In January 2015, a small, grassroots group of feminists launched the #NoTaxOnTampons campaign. Headed by Jill Piebiak, they launched a Change.org petition and social media campaign.
The call to action went beyond social sharing and signing an online petition. The campaigners insisted that Canadian Menstruators and their allies print, sign and send in paper petitions — giving their activism legitimacy in Parliament.
This was not the first campaign calling to remove the discriminatory GST on menstruation products, but it was the most widely talked about. The campaign quickly went viral and was covered in every major and local news source in the country.
The Campaign Gears team produced an educational video calling supporters to send in paper petitions. Suzanne Gallant headed up the project with the comedy duo, The Crimson Wave. Campaign Gears not only saw the production from start to finish, we supported social media ad buys and built a NationBuilder site as a nexus for the campaign that was otherwise focused on social media and third-party platforms.
Two key takeaways from the #NoTaxOnTampons campaign are urgency and branding.
Again, this wasn’t the first campaign calling to remove GST on menstruation products, but it was the successful one.
Piebiak framed the campaign as the last chance to change the law. The Prime Minister was heading into an election, conservative governments love to lower taxes and this one didn’t show much respect for women of the country. But Harper’s Conservatives’ couldn’t be seen as pro-tax and anti-woman going into the 2015 federal election.
Further, the Private Members’ Bill calling for the removal of the tax would die the day the election writ was dropped. That meant, if the campaign was unsuccessful the Canadian Menstruators would have to start from scratch — so a deadline (April 27, 2015) was set, promoted and met.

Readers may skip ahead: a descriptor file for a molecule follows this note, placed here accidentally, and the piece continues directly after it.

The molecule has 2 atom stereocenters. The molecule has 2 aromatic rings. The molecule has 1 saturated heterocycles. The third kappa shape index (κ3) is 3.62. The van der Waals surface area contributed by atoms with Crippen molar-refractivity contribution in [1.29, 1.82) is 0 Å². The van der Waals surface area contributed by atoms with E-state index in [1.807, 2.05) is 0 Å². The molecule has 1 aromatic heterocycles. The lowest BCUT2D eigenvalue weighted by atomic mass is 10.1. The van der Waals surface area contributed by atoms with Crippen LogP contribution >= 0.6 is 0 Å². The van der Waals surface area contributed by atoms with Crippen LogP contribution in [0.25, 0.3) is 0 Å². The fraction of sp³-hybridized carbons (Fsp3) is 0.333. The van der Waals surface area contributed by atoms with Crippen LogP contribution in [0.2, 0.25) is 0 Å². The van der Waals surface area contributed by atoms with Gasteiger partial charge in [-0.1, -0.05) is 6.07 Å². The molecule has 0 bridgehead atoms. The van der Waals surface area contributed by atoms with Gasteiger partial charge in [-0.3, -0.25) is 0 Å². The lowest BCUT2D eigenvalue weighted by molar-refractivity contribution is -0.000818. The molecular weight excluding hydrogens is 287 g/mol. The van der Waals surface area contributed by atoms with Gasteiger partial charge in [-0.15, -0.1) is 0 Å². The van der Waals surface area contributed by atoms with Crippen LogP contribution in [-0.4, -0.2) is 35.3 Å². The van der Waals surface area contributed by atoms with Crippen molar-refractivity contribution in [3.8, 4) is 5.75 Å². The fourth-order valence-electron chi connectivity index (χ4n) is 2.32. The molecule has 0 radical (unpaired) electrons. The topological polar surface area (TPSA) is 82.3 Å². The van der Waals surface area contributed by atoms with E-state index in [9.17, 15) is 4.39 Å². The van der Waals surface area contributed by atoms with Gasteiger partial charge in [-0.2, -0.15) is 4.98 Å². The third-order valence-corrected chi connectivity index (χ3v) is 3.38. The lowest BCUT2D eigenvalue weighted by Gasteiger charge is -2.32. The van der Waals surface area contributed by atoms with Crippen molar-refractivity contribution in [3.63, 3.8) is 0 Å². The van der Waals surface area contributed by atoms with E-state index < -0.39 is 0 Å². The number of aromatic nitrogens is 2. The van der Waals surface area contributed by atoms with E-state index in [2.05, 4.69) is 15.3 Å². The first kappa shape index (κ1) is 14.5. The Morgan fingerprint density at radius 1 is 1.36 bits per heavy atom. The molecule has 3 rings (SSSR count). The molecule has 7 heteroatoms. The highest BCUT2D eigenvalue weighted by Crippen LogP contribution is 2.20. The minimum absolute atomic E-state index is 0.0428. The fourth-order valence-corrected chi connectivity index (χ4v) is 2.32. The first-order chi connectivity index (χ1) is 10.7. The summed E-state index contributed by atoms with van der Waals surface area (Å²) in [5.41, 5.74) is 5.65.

This campaign had one message and one message only: Remove the tax on menstruation products. People with their periods need menstruation products to live a public and productive life. These products are a necessity and should not be taxed.
Under our advice, the team did not talk about the environment, taxation, provincial sales tax or toilet paper. Now perhaps that isn’t the most catchy brand but it was played up, punned up, and the team refused to let dissent take the campaign off message.
Many campaigns get bogged down in the wider politics and issues at hand, watering down the message. With a consistent message all platforms, from social media, op-eds, media interviews, the video, to the petition itself — the team never went off script and didn’t comment on any other issues.
By May 28, 2016, the campaign had over 70,000 online signatures, had tabled over 10,000 ink signatures on paper. A motion to remove the discriminatory tax was unanimously passed, and the Conservative government (yes, a Conservative government) announced that the tax would be removed July 1, 2015.
This campaign made us stronger as a team and reassured that our focus on brand and timing was reinforced.